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Salvador Mendoza claimed a specific injury to the back, lower extremities, nervous system and psyche while employed as a stocker by Esparza Enterprises, Inc., on July 25, 2005. After a 2007 trial the WCJ issued a decision finding injury AOE/COE to the low back, ten percent permanent disability, and the need for future medical treatment.  On May 28, 2010, Mendoza filed a Petition to Reopen this case against Esparza Enterprises claiming new and further disability.

Then on October 31, 2011 Mendoza filed an application for continuous trauma to his lumbar spine and psyche while employed as a baker’s helper by Smith’s Bakeries from March 1, 2006 to November 30, 2008.

Smith’s Bakeries denied AOE/COE, and further asserted the claim was barred by the one year filing limitation of section 5405, and that applicant filed the claim after notice of termination of layoff in violation of section 3600(a)(10). Smith’s Bakeries claimed it terminated applicant’s employment after applicant engaged in a verbal altercation with his supervisor.

On June 5, 2014, applicant settled his claim against Esparza Enterprises, including the Petition to Reopen, by way of Compromise and Release. Esparza reserved its rights to seek contribution or reimbursement from Smith’s Bakeries. And on February 2, 2016 Mendoza resolved his claim against Smith’s Bakeries by way of C&R and in paragraph 9 of the agreement, defendant maintained its denial of injury AOE/COE, and further asserted that the statute of limitations barred compensation.

The Smith’s Bakeries case proceeded to trial to resolve lien claims and the WCJ found injury AOE/COE, and that section 5405 did not bar the claim because defendant did not deny the claim until December 29, 2011, and also determined that the claim was not barred by section 3600(a)(10), because the date of injury pursuant to section 5412 occurred after the date of notice of termination or layoff.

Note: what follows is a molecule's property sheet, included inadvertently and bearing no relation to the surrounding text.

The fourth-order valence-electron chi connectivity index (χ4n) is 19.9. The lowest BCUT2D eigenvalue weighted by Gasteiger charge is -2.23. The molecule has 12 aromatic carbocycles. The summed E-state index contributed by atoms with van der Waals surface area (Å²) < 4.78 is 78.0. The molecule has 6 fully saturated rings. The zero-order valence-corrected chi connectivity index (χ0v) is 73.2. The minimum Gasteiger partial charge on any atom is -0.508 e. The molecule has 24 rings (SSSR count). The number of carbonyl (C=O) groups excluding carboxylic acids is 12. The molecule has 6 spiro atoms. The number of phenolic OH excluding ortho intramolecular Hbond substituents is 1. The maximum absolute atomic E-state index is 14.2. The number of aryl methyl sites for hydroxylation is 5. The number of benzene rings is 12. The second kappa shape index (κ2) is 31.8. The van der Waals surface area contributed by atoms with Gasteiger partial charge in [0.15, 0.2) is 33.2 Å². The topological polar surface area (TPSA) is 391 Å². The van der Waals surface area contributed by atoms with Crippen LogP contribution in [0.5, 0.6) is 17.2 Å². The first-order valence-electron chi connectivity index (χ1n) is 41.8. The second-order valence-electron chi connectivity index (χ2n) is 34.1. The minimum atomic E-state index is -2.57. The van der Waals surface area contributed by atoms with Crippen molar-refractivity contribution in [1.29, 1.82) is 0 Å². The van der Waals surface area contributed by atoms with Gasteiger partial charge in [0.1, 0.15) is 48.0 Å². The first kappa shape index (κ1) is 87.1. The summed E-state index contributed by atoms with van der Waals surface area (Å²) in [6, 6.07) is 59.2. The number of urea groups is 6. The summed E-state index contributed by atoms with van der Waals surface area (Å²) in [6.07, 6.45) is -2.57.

Reconsideration was granted and the finding of injury AOE/COE was reversed in the panel decision of Mendoza v Smith’s Bakeries – ADJ8051802; ADJ1757644 – (April 2022).

The WCJ’s finding of AOE/COE was based the reporting of AME Dr. Sohn and the reports of QME Dr. Matloob. The WCAB concluded that neither of their reports met the substantial medical evidence standards.

The WCAB panel noted that “in order for a report to be substantial medical evidence, the opinion must be framed in terms of reasonable medical probability, it must not be speculative, it must be based on pertinent facts and on an adequate examination and history, and it must set forth reasoning in support of its conclusions,” citing the California Supreme Court decisions in  Hegglin v. Workmen’s Comp. Appeals Bd. (1971) 4 Cal.3d 162 [36 Cal.Comp.Cases 93]; and Granado v. Workers’ Comp. Appeals Bd. (1968) 69 Cal.2d 399 [33 Cal.Comp.Cases 647], and the en banc WCAB panel decision of Escobedo v. Marshalls (2005) 70 Cal.Comp.Cases 604, 620-621 [2005 Cal. Wrk. Comp. LEXIS 71].

Dr. Sohn provided no substantive description of applicant’s job duties while working for Smith’s Bakeries, and no explanation for why those job duties would have resulted in injury. Dr. Sohn does not describe what specific evidence he relied upon in revising his previously stated opinions that injury arose solely from employment with Esparza. The report offers percentages of causation as between Esparza and Smith’s Bakeries, but does not detail how the AME arrived at those percentages. The entirety of the AME’s apportionment analysis is contained in a two sentence paragraph, which does not adequately set forth reasoning in support of the AME’s conclusions.

In the absence of a clear understanding of applicant’s job duties at Smith’s Bakeries, the conclusion that any new disability would be attributable to applicant’s employment at Smith’s is not based on an adequate medical history.

The reporting of psychology QME Dr. Matloob was similarly unsubstantiated. The sole report from the QME reflects no record review. Thus, the conclusions reached in the QME reporting regarding causation, nature, and extent of the injury are predicated on applicant’s self-reporting at the examination. The lack of a record review impairs the QME’s ability to assess the relationship between the injuries claimed at Esparza and at Smith’s Bakeries. The significant discrepancies regarding the reported events of employment giving rise to the alleged psychiatric injury illustrate the necessity of a complete record review.